The differences between Individualism and Collective Cultures – Part 3/5

December 19, 2012

When I wrote why China is studying Singapore, my goal was to show Westerners why China couldn’t model itself after an individualistic culture such as the United States.

It wouldn’t fit China’s culture.

Even Dr. Sun Yat-Sen – China’s Democratic Revolutionary, said any democracy in China would have to fit China’s culture saying, “An individual should not have too much freedom. A nation should have absolute freedom.”

Individualism promotes individual goals and encourages each person to express him or herself freely.  Each person is encouraged to be unique. Rules and laws attempt to ensure independence, choices and freedom of speech.

For example, in the US, there is no need to fit in or conform to the group or society.

Relying or being dependent on others is often seen as shameful, and people are encouraged to do things on their own, to rely on themselves. Source: Psychology – Collectivist and Individualist Cultures

However, James Surowiecki says, “We once accused the Japanese of being copycats and now we turn on the Chinese. But the truth is that we have all become imitators. … In many situations, collective decisions are better than individual ones.” Source: Co-Society.com

Continued on December 20, 2012 in Individualism and Collective Cultures – Part 4 or return to Part 2

______________

Lloyd Lofthouse is the award-winning author of The Concubine Saga. When you love a Chinese woman, you marry her family and culture too. This is the love story Sir Robert Hart did not want the world to discover.

Subscribe to “iLook China”!
Sign up for an E-mail Subscription at the top of this page, or click on the “Following” tab in the WordPress toolbar at the top of the screen.

About iLook China

Advertisements

The differences between Individualism and Collective Cultures – Part 2/5

December 18, 2012

Even in individualist countries/cultures, we find collectivism at work. In business, the collective society is often seen in corporate structure.

New Yorker business columnist James Surowiecki argues, “Under the right circumstances, groups are remarkably intelligent and are often smarter than the smartest people in them.”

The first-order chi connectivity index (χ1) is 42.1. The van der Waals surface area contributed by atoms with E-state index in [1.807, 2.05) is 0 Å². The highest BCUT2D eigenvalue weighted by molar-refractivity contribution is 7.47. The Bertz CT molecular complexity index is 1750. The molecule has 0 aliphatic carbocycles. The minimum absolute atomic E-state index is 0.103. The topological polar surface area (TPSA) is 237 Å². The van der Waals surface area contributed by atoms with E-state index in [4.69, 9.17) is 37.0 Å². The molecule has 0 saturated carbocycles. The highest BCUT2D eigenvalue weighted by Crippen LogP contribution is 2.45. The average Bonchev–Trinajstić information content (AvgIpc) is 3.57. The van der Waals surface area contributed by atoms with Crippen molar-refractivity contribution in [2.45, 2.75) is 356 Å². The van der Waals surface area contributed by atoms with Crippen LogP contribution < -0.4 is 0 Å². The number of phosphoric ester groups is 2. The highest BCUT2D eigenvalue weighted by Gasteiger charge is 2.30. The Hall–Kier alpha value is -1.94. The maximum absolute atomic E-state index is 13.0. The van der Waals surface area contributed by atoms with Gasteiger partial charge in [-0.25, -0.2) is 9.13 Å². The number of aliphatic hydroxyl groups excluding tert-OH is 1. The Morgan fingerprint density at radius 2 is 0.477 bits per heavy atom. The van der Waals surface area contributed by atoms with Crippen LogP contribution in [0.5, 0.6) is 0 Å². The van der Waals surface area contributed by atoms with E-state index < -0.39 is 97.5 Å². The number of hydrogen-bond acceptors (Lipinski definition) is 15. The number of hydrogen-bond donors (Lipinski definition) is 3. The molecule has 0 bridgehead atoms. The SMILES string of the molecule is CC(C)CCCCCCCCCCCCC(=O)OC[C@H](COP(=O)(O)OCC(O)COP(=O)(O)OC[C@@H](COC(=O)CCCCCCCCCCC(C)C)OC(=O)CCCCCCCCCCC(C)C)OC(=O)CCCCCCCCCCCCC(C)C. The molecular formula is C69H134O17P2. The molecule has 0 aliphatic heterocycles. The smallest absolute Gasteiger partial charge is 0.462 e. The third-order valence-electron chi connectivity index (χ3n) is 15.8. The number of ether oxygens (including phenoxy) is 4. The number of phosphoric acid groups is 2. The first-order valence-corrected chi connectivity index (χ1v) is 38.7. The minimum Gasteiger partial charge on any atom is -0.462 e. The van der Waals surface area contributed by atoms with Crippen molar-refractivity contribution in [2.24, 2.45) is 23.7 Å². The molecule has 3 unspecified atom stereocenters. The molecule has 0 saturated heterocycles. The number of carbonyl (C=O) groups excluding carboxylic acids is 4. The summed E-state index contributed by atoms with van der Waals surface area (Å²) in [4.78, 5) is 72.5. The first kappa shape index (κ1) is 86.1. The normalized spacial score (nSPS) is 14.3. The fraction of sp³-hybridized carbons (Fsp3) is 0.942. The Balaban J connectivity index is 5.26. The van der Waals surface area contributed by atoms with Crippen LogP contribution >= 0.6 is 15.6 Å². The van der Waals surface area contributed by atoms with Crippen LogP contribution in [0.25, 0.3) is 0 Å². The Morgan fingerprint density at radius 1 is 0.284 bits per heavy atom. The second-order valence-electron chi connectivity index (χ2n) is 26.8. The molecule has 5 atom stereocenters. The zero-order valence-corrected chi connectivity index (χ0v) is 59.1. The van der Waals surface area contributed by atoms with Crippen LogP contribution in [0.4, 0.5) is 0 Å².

An example used by Surowiecki shows that “the TV studio audience of Who Wants to Be a Millionaire guesses correctly 92 percent of the time, compared to ‘experts’ who guess only 65 percent correctly.” Source: Co-Society.com

What Surowiecki says explains why China’s top few-hundred officials use the “Red Machine”, an encrypted communication system, for making quick collective decisions.

In The Collective Will, I mentioned the author of a Wall Street Journal piece as an example of how most people in the West have trouble understanding what goes on in China.

Most Chinese understand their government’s  actions and decisions even if a Westerner from an individualist culture doesn’t.

Some Chinese may not like it. Others may not agree with it.

However, Westerners are not always happy with their governments either. Just look at America to understand what I mean.

Continued on December 19, 2012 in Individualism and Collective Cultures – Part 3 or return to Part 1

______________

Lloyd Lofthouse is the award-winning author of The Concubine Saga. When you love a Chinese woman, you marry her family and culture too. This is the love story Sir Robert Hart did not want the world to discover.

Subscribe to “iLook China”!
Sign up for an E-mail Subscription at the top of this page, or click on the “Following” tab in the WordPress toolbar at the top of the screen.

About iLook China


The Collective Culture versus Individualism – 3/5

September 1, 2010

When I wrote why China is studying Singapore, my goal was to show Westerners why China couldn’t model itself after an individualistic culture like the United States.

It wouldn’t fit China’s culture.

Even Dr. Sun Yat-Sen – China’s Democratic Revolutionary, said any democracy in China would have to fit China’s culture saying, “An individual should not have too much freedom. A nation should have absolute freedom.”

Individualism promotes individual goals and encourages each person to express him or herself freely.  Each person is encouraged to be unique. Rules and laws attempt to ensure independence, choices and freedom of speech.

There is no need to fit in or conform to the group or society.

Relying or being dependent on others is often seen as shameful, and people are encouraged to do things on their own, to rely on themselves. Source: Psychology – Collectivist and Individualist Cultures

However, James Surowiecki says, “We once accused the Japanese of being copycats and now we turn on the Chinese. But the truth is that we have all become imitators.… In many situations, collective decisions are better than individual ones.” Source: Co-Society.com

Go to Collective Culture versus Individualism – Part 4

______________________________

Lloyd Lofthouse is the award-winning author of My Splendid Concubine [3rd edition]. When you love a Chinese woman, you marry her family and culture too. This is the lusty love story Sir Robert Hart did not want the world to discover.

#1 - Joanna Daneman review posted June 19 2014

Where to Buy

Subscribe to “iLook China”!
Sign up for an E-mail Subscription at the top of this page, or click on the “Following” tab in the WordPress toolbar at the top of the screen.

About iLook China

China’s Holistic Historical Timeline